High doses of radiation over the entire body produce characteristic lesions. Absorbed radiation is measured in grays (1 gray is the amount of radiation needed to release 1 July of energy per kilogram of matter).

A quantity of radiation in excess of 400,000 grays produces severe deterioration in the human vascular system, leading to cerebral edema, neurological disorders, and deep coma. The individual dies within 48 hours.

When the body absorbs 100,000 to 400,000 grays of radiation. The individual dies within ten days from osmotic imbalance, bone marrow deterioration, and terminal infection.

Radiation therapy and chemotherapy

For many years, radio has been used in cancer treatments. Today, Co-60 and Cs-137 are used exclusively in radiation therapy.

The effectiveness of this therapy depends on the fact that malignant cells, which grow or divide rapidly, are more susceptible to radiation damage than normal cells.

Cobalt-60 emits both beta particles and gamma rays. The radiation is focused on the area where the tumor is located, but it is very difficult to limit exposure to only malignant cells. Many patients experience discomfort from radiation after this type of treatment.

Iodine-131 may be used to treat hyperthyroidism. The therapeutic dose is higher than the one used in the diagnosis.

The thyroid gland selectively concentrates Y-131. The section of the gland that is overactive will be exposed to a large dose of the isotope and will be specifically destroyed.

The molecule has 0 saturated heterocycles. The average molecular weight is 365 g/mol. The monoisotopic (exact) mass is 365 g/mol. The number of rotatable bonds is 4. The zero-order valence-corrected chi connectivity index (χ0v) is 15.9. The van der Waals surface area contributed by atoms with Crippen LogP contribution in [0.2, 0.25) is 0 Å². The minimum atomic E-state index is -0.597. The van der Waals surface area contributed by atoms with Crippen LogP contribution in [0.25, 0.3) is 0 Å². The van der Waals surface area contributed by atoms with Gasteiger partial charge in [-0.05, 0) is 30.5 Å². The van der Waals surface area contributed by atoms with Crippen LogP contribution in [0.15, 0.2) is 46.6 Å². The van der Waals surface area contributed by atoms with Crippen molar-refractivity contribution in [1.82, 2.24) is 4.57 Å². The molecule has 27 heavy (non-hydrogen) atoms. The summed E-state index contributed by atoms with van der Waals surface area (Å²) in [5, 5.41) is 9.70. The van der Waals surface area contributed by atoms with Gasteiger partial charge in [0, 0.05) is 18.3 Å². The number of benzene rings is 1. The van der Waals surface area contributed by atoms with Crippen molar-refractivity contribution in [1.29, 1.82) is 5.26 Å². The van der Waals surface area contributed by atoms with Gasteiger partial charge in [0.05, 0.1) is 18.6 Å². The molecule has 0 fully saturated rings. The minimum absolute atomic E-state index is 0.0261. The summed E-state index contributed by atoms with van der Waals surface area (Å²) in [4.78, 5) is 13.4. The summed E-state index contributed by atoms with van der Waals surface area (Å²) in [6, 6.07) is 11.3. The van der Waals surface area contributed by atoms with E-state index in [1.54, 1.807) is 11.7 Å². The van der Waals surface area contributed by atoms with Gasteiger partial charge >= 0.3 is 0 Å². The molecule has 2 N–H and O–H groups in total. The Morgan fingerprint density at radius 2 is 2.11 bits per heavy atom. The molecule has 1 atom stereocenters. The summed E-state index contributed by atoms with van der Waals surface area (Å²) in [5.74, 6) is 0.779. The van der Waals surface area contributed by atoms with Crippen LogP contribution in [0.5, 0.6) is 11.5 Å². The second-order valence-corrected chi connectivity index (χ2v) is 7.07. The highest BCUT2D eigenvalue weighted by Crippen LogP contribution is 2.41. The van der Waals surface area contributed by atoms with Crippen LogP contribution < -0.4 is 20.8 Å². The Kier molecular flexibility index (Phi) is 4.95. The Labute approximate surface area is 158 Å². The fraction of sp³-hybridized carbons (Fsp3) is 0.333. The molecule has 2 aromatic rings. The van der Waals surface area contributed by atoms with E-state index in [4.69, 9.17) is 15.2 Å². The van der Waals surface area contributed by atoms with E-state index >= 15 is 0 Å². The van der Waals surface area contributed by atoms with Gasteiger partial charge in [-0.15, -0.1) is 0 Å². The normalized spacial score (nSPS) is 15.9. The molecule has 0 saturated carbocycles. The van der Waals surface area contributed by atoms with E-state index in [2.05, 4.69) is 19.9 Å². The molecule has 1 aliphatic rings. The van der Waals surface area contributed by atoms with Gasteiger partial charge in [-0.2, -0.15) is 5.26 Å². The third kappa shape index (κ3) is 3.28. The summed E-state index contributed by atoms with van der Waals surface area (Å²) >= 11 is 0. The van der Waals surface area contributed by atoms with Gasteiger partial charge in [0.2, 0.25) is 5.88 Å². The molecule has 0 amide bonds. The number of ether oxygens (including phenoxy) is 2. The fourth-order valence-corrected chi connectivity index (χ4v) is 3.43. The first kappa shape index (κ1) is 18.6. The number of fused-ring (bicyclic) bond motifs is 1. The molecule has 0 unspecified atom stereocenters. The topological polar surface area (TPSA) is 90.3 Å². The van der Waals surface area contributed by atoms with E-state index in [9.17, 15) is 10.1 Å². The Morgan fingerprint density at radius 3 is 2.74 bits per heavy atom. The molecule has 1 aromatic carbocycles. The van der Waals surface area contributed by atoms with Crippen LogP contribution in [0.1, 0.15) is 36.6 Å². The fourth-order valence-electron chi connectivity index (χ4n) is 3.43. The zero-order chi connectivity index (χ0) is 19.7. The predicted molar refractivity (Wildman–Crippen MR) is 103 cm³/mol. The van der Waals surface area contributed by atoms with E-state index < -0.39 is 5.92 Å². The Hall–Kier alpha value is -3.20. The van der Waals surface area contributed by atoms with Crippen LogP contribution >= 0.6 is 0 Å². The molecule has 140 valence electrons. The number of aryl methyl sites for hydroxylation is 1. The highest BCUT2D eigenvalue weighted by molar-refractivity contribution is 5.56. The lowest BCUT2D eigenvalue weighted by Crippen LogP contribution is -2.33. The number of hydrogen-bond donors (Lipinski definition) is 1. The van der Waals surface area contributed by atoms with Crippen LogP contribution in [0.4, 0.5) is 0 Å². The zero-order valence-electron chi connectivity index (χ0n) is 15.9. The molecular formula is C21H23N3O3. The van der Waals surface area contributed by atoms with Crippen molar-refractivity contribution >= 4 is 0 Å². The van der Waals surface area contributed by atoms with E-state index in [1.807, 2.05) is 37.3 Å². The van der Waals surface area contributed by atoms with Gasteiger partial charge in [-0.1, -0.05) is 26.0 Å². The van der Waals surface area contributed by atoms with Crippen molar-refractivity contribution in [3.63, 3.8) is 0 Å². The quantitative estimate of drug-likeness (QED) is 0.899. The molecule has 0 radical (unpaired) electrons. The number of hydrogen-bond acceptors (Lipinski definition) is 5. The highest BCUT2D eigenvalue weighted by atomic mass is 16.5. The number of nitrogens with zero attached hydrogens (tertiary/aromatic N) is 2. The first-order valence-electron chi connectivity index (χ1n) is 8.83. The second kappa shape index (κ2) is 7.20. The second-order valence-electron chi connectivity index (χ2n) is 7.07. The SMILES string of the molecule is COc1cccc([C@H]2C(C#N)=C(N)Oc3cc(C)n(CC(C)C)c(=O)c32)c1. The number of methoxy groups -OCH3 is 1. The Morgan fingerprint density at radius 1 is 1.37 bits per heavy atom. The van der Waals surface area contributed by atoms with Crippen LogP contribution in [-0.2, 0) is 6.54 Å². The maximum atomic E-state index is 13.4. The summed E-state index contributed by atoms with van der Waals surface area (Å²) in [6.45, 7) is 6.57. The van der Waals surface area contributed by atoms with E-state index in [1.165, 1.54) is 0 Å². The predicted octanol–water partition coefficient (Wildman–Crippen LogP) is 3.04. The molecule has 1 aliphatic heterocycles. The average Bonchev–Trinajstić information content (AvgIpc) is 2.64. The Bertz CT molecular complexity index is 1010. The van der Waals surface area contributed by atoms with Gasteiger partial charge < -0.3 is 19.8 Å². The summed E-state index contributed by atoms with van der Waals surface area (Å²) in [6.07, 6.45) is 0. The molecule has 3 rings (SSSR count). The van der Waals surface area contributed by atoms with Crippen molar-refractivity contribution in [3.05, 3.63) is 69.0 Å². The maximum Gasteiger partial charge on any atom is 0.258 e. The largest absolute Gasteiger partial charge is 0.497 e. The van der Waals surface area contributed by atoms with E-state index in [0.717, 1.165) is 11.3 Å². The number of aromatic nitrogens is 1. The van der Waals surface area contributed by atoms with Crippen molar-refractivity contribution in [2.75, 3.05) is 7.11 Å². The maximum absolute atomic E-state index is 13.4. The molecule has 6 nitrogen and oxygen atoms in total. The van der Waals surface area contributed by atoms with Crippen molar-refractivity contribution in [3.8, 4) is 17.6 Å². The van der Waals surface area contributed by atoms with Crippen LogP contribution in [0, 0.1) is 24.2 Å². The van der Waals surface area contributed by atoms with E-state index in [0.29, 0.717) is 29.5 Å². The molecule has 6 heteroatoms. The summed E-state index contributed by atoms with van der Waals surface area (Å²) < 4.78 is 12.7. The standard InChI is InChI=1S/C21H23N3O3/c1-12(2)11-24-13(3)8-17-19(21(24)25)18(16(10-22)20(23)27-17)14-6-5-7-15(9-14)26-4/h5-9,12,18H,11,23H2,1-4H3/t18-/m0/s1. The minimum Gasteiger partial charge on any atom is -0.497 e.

Barbara Bush, a first lady of the United States, was treated in 1989. A malfunction of the thyroid gland develops goiter in people and causes many metabolic disorders.


Radioactive tracers are normally used for medical diagnosis. In terms of how radioactivity should be detected outside the body, radioactive isotopes (radionuclides) are generally chosen as gamma-ray emitters.

Also, the radionuclide should be effective at low concentrations and should have a short half-life to reduce the possibility of harm to the patient.

Radioactive iodine (I-131) is used to determine thyroid function, where the body concentrates iodine. In this process, a small amount of radioactive sodium or potassium iodide is ingested.

A detector is focused on the thyroid gland and the amount of iodine in the gland is measured. This picture can be compared to that of a normal thyroid to detect any differences.

Pest control

Radioactivity has been used to control and, in some areas, eliminate the borer worm. The larvae of this insect enter the wounds of the cattle. The female fly, like a queen bee, only mates once.

When large numbers of male flies are released and sterilized with gamma rays at the appropriate time and in the area infested with the borer, most females mate with sterile males.

As a result, flies cannot reproduce sufficiently to maintain their numbers. This technique has been used to eradicate the Mediterranean fruit fly in some areas.

A good crop requires soil with sufficient nutrients and moisture. Nuclear techniques are ideal for measuring the effectiveness of crop fertilizer use and for monitoring moisture content.

In modern agriculture, the use of fertilizers is essential to maximize crop yields; for example, it is common in many soils to achieve a 50% increase in cereal yields through efficient fertilization.